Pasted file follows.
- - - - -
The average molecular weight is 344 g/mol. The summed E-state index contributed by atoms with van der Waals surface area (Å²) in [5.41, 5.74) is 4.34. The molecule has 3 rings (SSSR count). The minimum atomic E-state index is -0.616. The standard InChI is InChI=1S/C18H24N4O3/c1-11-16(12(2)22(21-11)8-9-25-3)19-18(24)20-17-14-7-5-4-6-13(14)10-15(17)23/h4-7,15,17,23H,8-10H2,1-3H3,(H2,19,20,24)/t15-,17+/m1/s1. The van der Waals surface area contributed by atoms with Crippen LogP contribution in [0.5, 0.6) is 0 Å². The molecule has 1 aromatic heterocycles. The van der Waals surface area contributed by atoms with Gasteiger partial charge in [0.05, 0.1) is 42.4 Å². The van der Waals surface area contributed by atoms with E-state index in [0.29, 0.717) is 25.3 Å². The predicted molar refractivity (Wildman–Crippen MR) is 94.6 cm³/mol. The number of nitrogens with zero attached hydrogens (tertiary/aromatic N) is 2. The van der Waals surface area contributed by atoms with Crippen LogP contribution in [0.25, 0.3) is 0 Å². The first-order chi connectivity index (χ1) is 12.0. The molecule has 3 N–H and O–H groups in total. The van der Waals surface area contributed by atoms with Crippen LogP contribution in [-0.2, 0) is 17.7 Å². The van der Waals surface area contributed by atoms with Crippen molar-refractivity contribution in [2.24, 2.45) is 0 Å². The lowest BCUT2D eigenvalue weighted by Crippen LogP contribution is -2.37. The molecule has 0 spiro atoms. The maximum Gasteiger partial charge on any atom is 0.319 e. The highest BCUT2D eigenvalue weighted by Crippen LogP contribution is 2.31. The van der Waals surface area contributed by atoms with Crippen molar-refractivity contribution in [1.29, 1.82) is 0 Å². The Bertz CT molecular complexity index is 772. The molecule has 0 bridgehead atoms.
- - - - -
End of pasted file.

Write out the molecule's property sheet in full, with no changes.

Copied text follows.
The average molecular weight is 344 g/mol. The summed E-state index contributed by atoms with van der Waals surface area (Å²) in [5.41, 5.74) is 4.34. The molecule has 3 rings (SSSR count). The minimum atomic E-state index is -0.616. The standard InChI is InChI=1S/C18H24N4O3/c1-11-16(12(2)22(21-11)8-9-25-3)19-18(24)20-17-14-7-5-4-6-13(14)10-15(17)23/h4-7,15,17,23H,8-10H2,1-3H3,(H2,19,20,24)/t15-,17+/m1/s1. The van der Waals surface area contributed by atoms with Crippen LogP contribution in [0.5, 0.6) is 0 Å². The molecule has 1 aromatic heterocycles. The van der Waals surface area contributed by atoms with Gasteiger partial charge in [0.05, 0.1) is 42.4 Å². The van der Waals surface area contributed by atoms with E-state index in [0.29, 0.717) is 25.3 Å². The predicted molar refractivity (Wildman–Crippen MR) is 94.6 cm³/mol. The number of nitrogens with zero attached hydrogens (tertiary/aromatic N) is 2. The van der Waals surface area contributed by atoms with Crippen LogP contribution in [0.25, 0.3) is 0 Å². The first-order chi connectivity index (χ1) is 12.0. The molecule has 3 N–H and O–H groups in total. The van der Waals surface area contributed by atoms with Crippen LogP contribution in [-0.2, 0) is 17.7 Å². The van der Waals surface area contributed by atoms with Crippen molar-refractivity contribution in [2.24, 2.45) is 0 Å². The lowest BCUT2D eigenvalue weighted by Crippen LogP contribution is -2.37. The molecule has 0 spiro atoms. The maximum Gasteiger partial charge on any atom is 0.319 e. The highest BCUT2D eigenvalue weighted by Crippen LogP contribution is 2.31. The van der Waals surface area contributed by atoms with Crippen molar-refractivity contribution in [1.29, 1.82) is 0 Å². The Bertz CT molecular complexity index is 772. The molecule has 0 bridgehead atoms.